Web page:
Giannis' journey throughout the playoffs culminated with an iconic showing in the Game 6 series finale, a 50-point, 14-rebound, 5-block signature performance to send Milwaukee to the promised land and earn himself the Finals MVP award. The Greek Freak joined Shaquille O'Neal as the only other player in NBA history to record three 40-point, 10-rebound games in a Finals series.

"I don't know how many words you need to use beyond 50 points in a close out game in an NBA Finals. Pretty much sums it all up," Lopez said. "It's so indicative of who Giannis is as a player, as a person. He had to -- he has that mindset always to just take care of business and he's been our leader throughout my time. To have him as a focal point of everything we do and the way he goes about it, it's just contagious with the whole team, and he's so impressive night-in and night-out. 

"This is stuff you don't want to take for granted. But that's Giannis. That's what he does, and it's just, I mean, completely aTwe-inspiring. His performance tonight, this whole series, this whole year, there's no words for that. You've just got to look at the numbers."

Khris Middleton had some mind-bogglingly off nights, as did Holiday, but there was never a question of what kind of effort they’d bring on the defensive side of the ball. And the thing is, they’d always bounce back in some way, shape or fashion. (Care to discuss the shots down the stretch in Game 7 in Brooklyn? Or the last two games of the East Finals without Giannis?)

For Middleton, he showed up when it counted most with the team in desperation mode. He was an excellent facilitator and pull-up magician, unafraid to take shots with a high degree of difficulty. There was an inherent clutch factor about his handy work as well, always seeming to come up huge in money time. As a lead handler and savant in the pick-and-roll, when Middleton turned the corner, it forced the opposition to make a swift choice to contest or stick with the roller -- oftentimes a lose-lose situation.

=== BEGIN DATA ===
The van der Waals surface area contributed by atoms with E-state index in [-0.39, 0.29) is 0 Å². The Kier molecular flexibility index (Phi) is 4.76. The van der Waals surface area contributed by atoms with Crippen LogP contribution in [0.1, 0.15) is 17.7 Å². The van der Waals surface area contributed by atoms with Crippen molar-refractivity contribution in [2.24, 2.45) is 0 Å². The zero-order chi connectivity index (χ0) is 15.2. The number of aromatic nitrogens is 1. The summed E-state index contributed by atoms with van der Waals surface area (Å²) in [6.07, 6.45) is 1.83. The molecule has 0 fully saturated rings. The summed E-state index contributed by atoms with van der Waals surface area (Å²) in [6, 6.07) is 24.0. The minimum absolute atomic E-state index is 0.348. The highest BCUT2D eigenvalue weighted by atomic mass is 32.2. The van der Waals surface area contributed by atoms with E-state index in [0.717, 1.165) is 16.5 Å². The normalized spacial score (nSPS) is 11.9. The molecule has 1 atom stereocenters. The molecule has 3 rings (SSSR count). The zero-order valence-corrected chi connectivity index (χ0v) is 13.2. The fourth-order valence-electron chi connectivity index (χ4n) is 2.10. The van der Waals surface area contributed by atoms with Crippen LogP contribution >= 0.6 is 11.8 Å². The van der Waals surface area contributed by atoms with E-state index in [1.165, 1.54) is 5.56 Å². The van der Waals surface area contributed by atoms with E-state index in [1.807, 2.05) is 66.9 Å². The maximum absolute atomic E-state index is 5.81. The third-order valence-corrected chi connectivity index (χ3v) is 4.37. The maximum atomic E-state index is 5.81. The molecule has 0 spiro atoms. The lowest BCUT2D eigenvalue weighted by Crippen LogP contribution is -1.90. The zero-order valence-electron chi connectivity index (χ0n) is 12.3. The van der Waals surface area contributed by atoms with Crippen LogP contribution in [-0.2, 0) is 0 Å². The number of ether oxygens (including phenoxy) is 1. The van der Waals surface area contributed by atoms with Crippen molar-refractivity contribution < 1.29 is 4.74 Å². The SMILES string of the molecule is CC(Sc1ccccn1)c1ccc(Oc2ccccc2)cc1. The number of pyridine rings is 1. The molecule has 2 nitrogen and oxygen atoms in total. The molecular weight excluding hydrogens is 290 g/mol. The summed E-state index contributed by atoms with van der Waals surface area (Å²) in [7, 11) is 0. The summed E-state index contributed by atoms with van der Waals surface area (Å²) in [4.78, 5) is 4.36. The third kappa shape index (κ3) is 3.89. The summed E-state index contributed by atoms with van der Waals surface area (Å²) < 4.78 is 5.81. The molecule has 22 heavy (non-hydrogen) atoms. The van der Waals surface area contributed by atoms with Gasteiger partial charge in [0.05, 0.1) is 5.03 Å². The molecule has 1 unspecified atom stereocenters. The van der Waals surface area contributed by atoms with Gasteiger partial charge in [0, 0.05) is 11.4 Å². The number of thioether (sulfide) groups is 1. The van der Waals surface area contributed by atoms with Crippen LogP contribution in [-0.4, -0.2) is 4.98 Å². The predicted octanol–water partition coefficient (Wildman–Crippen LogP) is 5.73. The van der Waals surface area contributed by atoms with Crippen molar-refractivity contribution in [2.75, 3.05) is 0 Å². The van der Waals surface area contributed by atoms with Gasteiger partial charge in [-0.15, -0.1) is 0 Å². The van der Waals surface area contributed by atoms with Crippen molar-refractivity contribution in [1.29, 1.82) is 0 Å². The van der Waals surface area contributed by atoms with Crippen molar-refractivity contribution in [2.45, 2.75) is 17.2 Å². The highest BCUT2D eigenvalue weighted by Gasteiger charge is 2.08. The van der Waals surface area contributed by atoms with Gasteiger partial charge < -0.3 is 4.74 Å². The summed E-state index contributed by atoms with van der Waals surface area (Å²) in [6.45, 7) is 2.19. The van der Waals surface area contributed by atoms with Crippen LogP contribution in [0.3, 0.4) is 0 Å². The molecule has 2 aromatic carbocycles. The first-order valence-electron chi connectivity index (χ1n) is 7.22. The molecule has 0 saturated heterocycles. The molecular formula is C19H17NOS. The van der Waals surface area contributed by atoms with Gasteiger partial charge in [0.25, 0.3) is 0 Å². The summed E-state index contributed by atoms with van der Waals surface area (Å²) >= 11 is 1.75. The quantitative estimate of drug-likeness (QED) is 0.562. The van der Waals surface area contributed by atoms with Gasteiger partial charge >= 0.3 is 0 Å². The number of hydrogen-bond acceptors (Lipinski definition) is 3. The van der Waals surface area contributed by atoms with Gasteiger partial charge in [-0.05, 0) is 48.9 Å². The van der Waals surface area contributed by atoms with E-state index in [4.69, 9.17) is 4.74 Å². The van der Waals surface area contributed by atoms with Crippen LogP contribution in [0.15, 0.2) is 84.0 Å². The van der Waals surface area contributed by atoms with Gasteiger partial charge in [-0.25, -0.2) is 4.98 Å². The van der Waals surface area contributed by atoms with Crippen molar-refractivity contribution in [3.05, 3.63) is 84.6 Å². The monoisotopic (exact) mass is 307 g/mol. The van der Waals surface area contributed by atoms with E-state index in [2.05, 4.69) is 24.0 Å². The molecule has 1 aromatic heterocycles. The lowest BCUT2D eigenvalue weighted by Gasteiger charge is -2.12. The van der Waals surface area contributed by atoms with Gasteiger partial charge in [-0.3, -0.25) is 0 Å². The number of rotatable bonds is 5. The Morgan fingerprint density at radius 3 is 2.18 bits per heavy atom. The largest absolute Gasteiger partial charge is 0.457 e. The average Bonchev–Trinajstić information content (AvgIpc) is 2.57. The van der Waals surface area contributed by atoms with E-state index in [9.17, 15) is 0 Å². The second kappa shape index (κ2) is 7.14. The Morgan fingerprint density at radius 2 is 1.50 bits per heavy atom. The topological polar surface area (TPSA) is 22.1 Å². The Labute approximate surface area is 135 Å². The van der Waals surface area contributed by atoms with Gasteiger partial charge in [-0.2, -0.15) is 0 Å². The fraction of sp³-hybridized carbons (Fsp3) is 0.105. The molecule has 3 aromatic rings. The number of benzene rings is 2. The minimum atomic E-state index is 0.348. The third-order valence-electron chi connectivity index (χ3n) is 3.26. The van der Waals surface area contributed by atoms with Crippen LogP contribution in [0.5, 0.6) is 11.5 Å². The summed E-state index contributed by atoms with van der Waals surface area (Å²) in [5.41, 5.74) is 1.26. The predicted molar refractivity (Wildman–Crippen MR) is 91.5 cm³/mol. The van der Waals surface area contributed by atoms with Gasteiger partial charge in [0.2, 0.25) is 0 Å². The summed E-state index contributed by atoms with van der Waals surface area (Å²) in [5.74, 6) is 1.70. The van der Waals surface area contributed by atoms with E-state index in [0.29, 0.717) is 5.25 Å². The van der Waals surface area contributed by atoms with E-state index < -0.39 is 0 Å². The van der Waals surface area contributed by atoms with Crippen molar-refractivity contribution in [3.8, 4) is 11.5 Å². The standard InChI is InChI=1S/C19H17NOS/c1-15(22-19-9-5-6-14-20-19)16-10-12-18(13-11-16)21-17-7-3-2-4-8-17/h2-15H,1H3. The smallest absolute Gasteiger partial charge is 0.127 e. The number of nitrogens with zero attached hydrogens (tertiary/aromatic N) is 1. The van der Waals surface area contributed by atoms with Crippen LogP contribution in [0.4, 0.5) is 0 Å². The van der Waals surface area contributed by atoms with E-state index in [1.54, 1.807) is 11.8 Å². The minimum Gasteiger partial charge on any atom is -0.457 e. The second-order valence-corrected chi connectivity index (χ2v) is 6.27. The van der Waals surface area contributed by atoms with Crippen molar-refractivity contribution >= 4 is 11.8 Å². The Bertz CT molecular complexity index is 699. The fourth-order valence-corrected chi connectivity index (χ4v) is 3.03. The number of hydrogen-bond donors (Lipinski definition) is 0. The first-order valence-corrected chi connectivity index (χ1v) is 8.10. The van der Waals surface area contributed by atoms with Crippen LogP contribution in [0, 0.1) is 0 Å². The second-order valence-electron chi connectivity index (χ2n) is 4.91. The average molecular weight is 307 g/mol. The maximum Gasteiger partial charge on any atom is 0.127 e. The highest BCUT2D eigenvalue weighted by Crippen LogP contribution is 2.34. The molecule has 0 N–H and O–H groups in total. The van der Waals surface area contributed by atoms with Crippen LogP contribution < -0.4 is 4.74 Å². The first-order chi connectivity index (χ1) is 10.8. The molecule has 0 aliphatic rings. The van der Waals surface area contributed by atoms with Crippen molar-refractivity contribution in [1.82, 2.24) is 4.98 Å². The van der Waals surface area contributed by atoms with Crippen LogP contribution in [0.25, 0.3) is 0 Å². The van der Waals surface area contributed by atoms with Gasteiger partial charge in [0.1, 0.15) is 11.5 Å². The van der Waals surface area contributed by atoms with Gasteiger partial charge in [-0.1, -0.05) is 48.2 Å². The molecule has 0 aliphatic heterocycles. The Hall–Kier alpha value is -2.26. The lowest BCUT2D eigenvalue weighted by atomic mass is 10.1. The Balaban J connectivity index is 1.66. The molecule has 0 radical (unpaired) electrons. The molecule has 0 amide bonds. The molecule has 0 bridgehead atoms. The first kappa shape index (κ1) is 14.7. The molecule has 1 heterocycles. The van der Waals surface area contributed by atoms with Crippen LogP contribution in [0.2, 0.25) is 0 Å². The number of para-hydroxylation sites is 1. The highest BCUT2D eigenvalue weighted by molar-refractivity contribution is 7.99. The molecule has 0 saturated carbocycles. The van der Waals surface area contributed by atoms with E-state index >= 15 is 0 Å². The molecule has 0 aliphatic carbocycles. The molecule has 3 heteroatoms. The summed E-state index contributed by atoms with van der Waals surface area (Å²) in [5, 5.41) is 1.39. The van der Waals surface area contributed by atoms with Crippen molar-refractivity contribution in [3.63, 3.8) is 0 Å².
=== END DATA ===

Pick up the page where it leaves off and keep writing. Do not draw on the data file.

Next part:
Yes, Holiday had head-scratching issues with finishing his layups, but he had plenty of gems as a pull-up three-baller and on-point dime man. There were just night-and-day occasions; you could tell the games he was “on” and the ones where he was way off. In spite of that, however, Holiday entirely flipped the momentum of the Finals with his defense on Chris Paul. 

CP3 was a man possessed in Game 1 and Game 2, having his way with Milwaukee’s bigs out on the perimeter and then adjusting to the extra attention that followed by involving his teammates. It didn’t last long. Holiday started to pick up Paul from 94 feet starting in Game 2, and from that point on, everything changed. The former started to notice fatigue settling in, as he himself was exhausted. Holiday had Paul out of sorts, with the 36-year-old struggling with shot selection and offensive rhythm. Had it not been for that increased intensity, who knows where these Finals could’ve gone?

"I think when it comes down to it, man, I guess I don't really even care what people think about my game. I think it's about the team. We have a great team," Holiday said. "How they put it together, we have two superstars who carried us this whole playoff series and the whole playoffs. We got great role players. We got the energy. We got Bobby. We got shooters. It's a great puzzle. I think every piece in that puzzle has contributed so much -- from Jordan Nwora to Giannis Antetokounmpo. So, it's been a heck of a journey."

We’d be remiss to not mention the top to bottom contributions this team had on this run. Tucker injected the Bucks with grit and hustle, never backing down from a challenge no matter who it was. Pat Connaughton sunk a ton of critical threes, chased down 50-50 balls and rebounded his heart out. Bobby Portis fed off the Fiserv Forum’s energy and channeled it into incredible, momentum-shifting production on the offensive glass and from long distance (and stepped up again in a huge way in Game 6). Brook Lopez had his role change with different matchups, but utilized his perimeter shooting and rim protection when the squad needed it; let’s not forget the turn-the-clock-back post performance he had in Game 5 of the East Finals, either. Bryn Forbes played the role of a human torch in the Miami series. Just about everybody who was in the rotation, at some point of the postseason, contributed to this Finals victory.